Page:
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The Adventures of two Fibre Artists.



Contributing Artists

Sunday, September 21, 2008

a Card Idea

Recently one of the nuns celebrated her 50th year as a monastic. I had hoped to make her a special card for the occasion, Onida, on the other hand, had other plans. She thought she would offer some help in the creative process resulting in the loss of approximately 12 rows. I keep telling her she can’t knit with her teeth. This put me a bit off schedule, but I am determined to finish the project …..belated, but offered, still, with love.

To achieve the look and size and fit the space I needed I had to modify the pattern, by knitting only the middle panel only. Lace weight yarn was too thick so I chose cobweb weight cashmere from Colourmart. Trying to find knitting needles small enough was a little more difficult. I had a size #00 pair that still did not lend well to the look I wanted so I ended up using some short blocking pins. I just glued some wood beads on one end of each to prevent the work from slipping off. Working with this small size of pins and weight yarn presented obvious visual concerns, which were resolved with good lighting and high magnified reading glasses.

Once finished I will attach this piecework to the front of a handmade card, either by tacking each corner with string, or finding an adhesive that can be easily removed from the fabric so that the knitted piece can be separated from the card itself and either displayed as a small wall or window hanging, placed on a dresser or small table as a doily, or even used as a marker of sorts. I will use a cardstock in a colour that will allow the piece to display nicely, or use a coloured mat on white cardstock. If this turns out as I hope I will knit, smaller, less ambitious lace swatches and create novelty cards to be sold at the monastery to help with their building fund.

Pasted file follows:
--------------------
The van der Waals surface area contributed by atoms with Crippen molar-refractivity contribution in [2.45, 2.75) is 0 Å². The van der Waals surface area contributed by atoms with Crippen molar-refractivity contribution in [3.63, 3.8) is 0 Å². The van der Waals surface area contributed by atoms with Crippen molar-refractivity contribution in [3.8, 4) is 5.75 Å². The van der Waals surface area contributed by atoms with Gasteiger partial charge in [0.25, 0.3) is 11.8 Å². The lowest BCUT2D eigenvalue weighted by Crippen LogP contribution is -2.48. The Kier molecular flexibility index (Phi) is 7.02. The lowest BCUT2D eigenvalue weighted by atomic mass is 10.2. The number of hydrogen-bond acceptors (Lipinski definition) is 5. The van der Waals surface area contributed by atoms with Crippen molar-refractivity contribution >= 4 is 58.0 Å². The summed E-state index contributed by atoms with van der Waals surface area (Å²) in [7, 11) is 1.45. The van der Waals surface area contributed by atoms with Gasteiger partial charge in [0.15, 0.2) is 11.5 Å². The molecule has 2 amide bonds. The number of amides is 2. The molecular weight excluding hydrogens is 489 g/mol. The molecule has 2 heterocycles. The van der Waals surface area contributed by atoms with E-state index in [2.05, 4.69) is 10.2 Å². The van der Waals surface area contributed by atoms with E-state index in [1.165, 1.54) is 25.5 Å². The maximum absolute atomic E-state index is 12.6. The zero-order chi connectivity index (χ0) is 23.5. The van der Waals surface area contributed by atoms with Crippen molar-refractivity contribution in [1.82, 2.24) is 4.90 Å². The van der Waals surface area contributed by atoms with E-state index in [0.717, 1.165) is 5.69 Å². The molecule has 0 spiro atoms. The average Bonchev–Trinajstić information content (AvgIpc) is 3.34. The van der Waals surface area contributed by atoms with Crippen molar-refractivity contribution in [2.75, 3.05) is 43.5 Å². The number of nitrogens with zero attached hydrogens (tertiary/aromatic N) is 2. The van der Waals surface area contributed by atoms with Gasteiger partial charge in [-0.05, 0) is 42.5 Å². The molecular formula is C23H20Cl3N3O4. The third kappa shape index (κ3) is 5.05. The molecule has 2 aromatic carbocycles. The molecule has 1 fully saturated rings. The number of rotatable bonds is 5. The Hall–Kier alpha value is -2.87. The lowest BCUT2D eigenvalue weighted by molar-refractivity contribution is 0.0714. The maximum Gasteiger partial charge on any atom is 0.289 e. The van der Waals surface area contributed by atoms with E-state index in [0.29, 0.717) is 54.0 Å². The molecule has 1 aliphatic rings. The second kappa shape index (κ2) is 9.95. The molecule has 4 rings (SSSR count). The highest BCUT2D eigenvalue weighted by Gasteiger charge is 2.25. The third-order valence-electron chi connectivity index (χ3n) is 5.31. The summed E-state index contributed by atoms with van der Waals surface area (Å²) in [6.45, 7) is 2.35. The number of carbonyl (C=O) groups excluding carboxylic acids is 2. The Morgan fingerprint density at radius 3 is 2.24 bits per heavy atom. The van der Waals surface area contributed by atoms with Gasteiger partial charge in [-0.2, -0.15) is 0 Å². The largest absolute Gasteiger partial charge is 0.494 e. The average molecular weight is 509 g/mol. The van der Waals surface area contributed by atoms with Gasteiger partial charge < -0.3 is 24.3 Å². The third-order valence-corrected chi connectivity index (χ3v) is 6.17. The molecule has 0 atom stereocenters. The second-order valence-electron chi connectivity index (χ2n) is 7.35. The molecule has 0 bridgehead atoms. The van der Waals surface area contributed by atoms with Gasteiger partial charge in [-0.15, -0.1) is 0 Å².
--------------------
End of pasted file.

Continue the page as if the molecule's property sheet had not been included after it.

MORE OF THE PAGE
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Saturday, September 20, 2008

Dixie Dingo

Currently our home is busting with a flurry of joyful activity by way of our new addition to the family/pack. Onida, a Native American name which translates to "the one searched for", is a Carolina Dog or "Dixie Dingo". Still considered as “pariah” this breed is currently being established and just recognized as a “rare breed” by UKC. Onida’s mother was a capture from the Savannah River area, her father is only a generation or so removed from the wild and we can recognize some characteristics and/or personality traits that reflect their pariah existence.

These dogs have a very interesting history. They were originally kept by Native Americans, their skeletons have be found in local burial grounds, so since my dh is Native American and we live in South Carolina, when it came time to consider bringing another dog into the family these factors were given thoughtful attention. We wanted a dog that could tolerate the local environment, especially since dh spends so much of his time on the rivers and swamp in this area, the Carolina dog seemed like a natural choice.

It has been 16 years since we have had a puppy in the house and while I am still a little anxious about doing everything right to provide a happy and safe environment, watching a lot of Cesar, the 'dog whisperer" and Victoria, from “It’s me or the dog”, even before bringing Onida home has been very helpful.

The few weeks Onida has been with us she has proven to be a very fast learner. She only had to be reminded twice that outside was the place to go potty and has mastered all the basic commands (come, sit, stay, lie down, roll). Training is a pleasant experience for both parties….I wish I could take all the credit but a good part of it is due to her desire to please. She took, right away, to the other members of the family, though we are currently working on taking care not to get too enthusiastic when playing with the cat or rabbit. She thinks Crispin, the rabbit, is an ambulating chew toy, she doesn’t try to hurt him; it’s just that those ears are so tempting. She had also taken a real interest in fibre crafts and has tried to help me with several of my knitting projects which has really put me behind and why I have not had time to post here. While I appreciated her interest We have decided that her talents lie elsewhere, like retrieving balls, and sticks, digging up roots, hiding in the bullis vines, maneuvering tall grasses, herding the chickens, etc. and of course, those she has proven especially talented at, looking cute, bringing a smile to everyone's face and helping us all start our days with joy, reminding us of God's many blessings, which can be found in a furry face.

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